I understand what Apple is doing. I also understand that our world, our minds, have a tendency to want familiarity. We don’t like change. We want our USB-A ports, because we have a lot of external peripherals that use that connection: USB hard drives, USB flash drives, USB keyboards and mice, etc. In order to use what we already have with the new USB-C-only MacBook Pro we need to spend our hard earned money on dongles or USB hubs. Apple’s goal of simplicity in the design of the MacBook Pro will result in a convoluted mess of dongles and cables for those who buy the new simplified MacBook Pro. It’s quite ironic. But when the dust settles. When peripheral companies come out with USB-A hard drives, USB-A monitors, flash drives, keyboards, mice, etc. our cables will be more unified and interchangeable. But it would have required a lot of our money, a lot of complexity, a lot of time (researching what to buy, buying, and returning stuff that didn’t work, etc.), a lot of patience, a lot of getting rid of old peripherals, etc. Apple is pushing against our desire to sit still and getting us closer to simpler future where we only have one type of cable for power, data, and video: USB-C. It’s uncomfortable now, but I understand Apple’s desire to simplify and take us closer to a simpler future even if that means a little discomfort and a big mess of cables and dongles for the time being.

But here’s what I don’t understand. Apple is willing to pull us kicking and screaming into a simpler future, but at the same time introduce complications into our user experience of Apple products. Before there was a singular MacBook experience for the most part, now there are two distinct MacBook Pro experiences: one with and one without the TouchBar. You’ll need a lot of money to afford and experience the MacBook Pro with the TouchBar. For the rest of us without that kind of disposable income our user experience will remain the same: keyboard including function keys and a trackpad.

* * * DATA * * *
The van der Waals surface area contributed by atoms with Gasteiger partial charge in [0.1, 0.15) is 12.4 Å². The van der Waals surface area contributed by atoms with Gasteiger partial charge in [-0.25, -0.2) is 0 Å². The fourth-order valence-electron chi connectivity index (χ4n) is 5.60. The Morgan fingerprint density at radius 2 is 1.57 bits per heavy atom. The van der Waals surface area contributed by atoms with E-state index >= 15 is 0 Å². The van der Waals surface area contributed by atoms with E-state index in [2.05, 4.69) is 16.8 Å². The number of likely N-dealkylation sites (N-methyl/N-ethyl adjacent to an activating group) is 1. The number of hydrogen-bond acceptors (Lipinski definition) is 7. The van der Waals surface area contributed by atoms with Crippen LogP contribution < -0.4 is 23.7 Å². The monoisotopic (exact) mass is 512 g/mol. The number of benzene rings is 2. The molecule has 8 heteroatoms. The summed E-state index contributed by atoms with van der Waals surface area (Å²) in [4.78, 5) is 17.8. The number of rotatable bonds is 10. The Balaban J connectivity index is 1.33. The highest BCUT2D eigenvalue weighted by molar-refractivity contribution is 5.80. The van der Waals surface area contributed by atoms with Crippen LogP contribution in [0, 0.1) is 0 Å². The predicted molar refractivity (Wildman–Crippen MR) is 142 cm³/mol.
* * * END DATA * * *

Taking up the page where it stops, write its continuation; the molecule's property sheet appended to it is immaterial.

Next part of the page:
One great user experience on the Mac has been consistency. The user interface and the user experience was consistent across all Macs: iMacs, MacBooks, Mac minis, Mac Pros, etc. All the input devices — keyboards, trackpads, mice — worked on all of them. What you saw on the screen were all consistent too. Just because the Mac mini was cheaper didn’t mean you had a different UI/UX experience than on a much more expensive Mac Pro. Of course, user experience has always been a little different from Mac to Mac: a SSD-equipped Mac with maxed our RAM will run much faster and more smoothly than a hard drive-based Mac with minimal RAM. But even then all Macs had the same user interface and if similarly equipped with CPU, GPU, RAM, storage, etc. would essentially be the same user experience. Not anymore: richer people will get to experience a different, better user experience. You won’t be able to add a TouchBar to your iMac or your Mac Pro or your older MacBook Pros. Or your new 2016 13-inch TouchBar-less MacBook Pro.

For all the work done to simplify our cable future toward USB-C, Apple has fragmented the user experience of the Mac with the addition of the more expensive 2016 MacBook Pro with TouchBar. Mixed messages from Apple is rare, but the 2016 MacBook Pro with TouchBar is an oxymoronic message.